Shia LeBeouf standing before his work in Albuquerque. Photo: Jim Thompson / Albuquerque Journal.

Shia LaBeouf Finds New Home for Anti-Trump Work

The artist and actor Shia LaBeouf has found a new home for his anti-Trump video installation, HeWillNotDivide.Us. The public artwork, which New York’s Museum of the Moving Image in Queens had removed because it was “a flashpoint for violence,” opened at the El Rey Theater in Albuquerque, New Mexico, on February 18.

In a joint statement, LaBeouf and his artistic collaborators, Nastja Säde Rönkkö and Luke Turner, accused the Queens museum of caving to political pressures when it took down the work. An excerpt reads: “From the outset, the museum failed to address our concerns about the misleading framing of our piece as a political rally, rather than as a participatory performance artwork resisting the normalization of division. In fact, the museum demonstrated a spectacular lack of judgment—and courtesy to us as artists—by neglecting to consult us when they staged a political rally at the site of our artwork on January 29, 2017. On numerous occasions, we voiced serious concerns to the museum about hate speech occurring at the site of our project, and requested that the museum act responsibly in moderating this and providing the public a means of reporting such incidents. Our requests were not even acknowledged, let alone acted upon . . . It is our understanding that the museum bowed to political pressure in ceasing their involvement with our project.”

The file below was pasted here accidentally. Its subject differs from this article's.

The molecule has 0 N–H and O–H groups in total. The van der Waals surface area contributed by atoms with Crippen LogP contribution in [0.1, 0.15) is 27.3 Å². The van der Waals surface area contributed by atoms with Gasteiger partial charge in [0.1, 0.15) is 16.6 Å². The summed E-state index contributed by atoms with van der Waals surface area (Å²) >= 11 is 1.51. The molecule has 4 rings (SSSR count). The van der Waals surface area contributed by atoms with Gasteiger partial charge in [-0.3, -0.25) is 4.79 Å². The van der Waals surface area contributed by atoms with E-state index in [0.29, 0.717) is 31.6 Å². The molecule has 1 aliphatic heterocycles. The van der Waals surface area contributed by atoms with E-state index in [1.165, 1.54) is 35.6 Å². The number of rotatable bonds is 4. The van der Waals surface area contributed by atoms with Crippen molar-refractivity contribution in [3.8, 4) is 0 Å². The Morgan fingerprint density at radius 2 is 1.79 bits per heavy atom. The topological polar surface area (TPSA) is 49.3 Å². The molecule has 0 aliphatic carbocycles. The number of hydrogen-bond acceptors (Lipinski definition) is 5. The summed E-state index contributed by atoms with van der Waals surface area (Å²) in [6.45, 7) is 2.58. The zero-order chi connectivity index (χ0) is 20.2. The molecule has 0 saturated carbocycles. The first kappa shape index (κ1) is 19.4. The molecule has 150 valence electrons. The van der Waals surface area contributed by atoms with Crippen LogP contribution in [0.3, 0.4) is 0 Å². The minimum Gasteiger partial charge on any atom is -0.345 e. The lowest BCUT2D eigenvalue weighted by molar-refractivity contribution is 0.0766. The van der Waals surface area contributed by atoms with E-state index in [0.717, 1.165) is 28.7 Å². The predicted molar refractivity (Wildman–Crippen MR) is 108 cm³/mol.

The Museum of the Moving Image removed the work on February 10, citing “ongoing safety hazards” that the work posed for visitors, staff, local residents, and businesses. In a statement on its website, the institution said that “while the installation began constructively, it deteriorated after one of the artists was arrested on the site of the installation and ultimately necessitated this action.” LaBeouf was the artist who was arrested. He was detained after quarreling with a man outside the museum on January 26. The institution said that threats of violence also contributed to its decision to shut down the piece.